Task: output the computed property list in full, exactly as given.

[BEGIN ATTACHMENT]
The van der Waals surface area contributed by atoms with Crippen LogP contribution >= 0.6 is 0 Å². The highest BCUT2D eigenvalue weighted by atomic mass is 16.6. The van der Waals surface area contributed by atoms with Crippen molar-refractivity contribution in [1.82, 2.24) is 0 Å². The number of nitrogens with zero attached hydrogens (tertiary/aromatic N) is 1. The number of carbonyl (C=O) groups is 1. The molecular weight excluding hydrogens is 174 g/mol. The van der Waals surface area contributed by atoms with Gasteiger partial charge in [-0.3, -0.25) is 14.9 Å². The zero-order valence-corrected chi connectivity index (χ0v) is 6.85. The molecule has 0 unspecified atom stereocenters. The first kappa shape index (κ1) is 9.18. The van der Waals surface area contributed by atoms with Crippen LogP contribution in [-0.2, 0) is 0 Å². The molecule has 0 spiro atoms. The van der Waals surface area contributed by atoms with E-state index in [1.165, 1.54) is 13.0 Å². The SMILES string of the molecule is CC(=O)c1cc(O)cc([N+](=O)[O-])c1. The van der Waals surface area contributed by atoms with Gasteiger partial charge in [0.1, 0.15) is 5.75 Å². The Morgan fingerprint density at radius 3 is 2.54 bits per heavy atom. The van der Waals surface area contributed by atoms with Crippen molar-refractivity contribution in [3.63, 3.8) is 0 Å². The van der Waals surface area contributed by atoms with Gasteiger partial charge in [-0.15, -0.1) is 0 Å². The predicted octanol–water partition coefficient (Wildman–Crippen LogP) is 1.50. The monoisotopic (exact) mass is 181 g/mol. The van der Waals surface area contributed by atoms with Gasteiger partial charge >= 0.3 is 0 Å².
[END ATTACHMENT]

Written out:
The van der Waals surface area contributed by atoms with Crippen LogP contribution >= 0.6 is 0 Å². The highest BCUT2D eigenvalue weighted by atomic mass is 16.6. The van der Waals surface area contributed by atoms with Crippen molar-refractivity contribution in [1.82, 2.24) is 0 Å². The number of nitrogens with zero attached hydrogens (tertiary/aromatic N) is 1. The number of carbonyl (C=O) groups is 1. The molecular weight excluding hydrogens is 174 g/mol. The van der Waals surface area contributed by atoms with Gasteiger partial charge in [-0.3, -0.25) is 14.9 Å². The zero-order valence-corrected chi connectivity index (χ0v) is 6.85. The molecule has 0 unspecified atom stereocenters. The first kappa shape index (κ1) is 9.18. The van der Waals surface area contributed by atoms with Crippen LogP contribution in [-0.2, 0) is 0 Å². The molecule has 0 spiro atoms. The van der Waals surface area contributed by atoms with E-state index in [1.165, 1.54) is 13.0 Å². The SMILES string of the molecule is CC(=O)c1cc(O)cc([N+](=O)[O-])c1. The van der Waals surface area contributed by atoms with Gasteiger partial charge in [0.1, 0.15) is 5.75 Å². The Morgan fingerprint density at radius 3 is 2.54 bits per heavy atom. The van der Waals surface area contributed by atoms with Crippen molar-refractivity contribution in [3.63, 3.8) is 0 Å². The van der Waals surface area contributed by atoms with Gasteiger partial charge in [-0.15, -0.1) is 0 Å². The predicted octanol–water partition coefficient (Wildman–Crippen LogP) is 1.50. The monoisotopic (exact) mass is 181 g/mol. The van der Waals surface area contributed by atoms with Gasteiger partial charge >= 0.3 is 0 Å².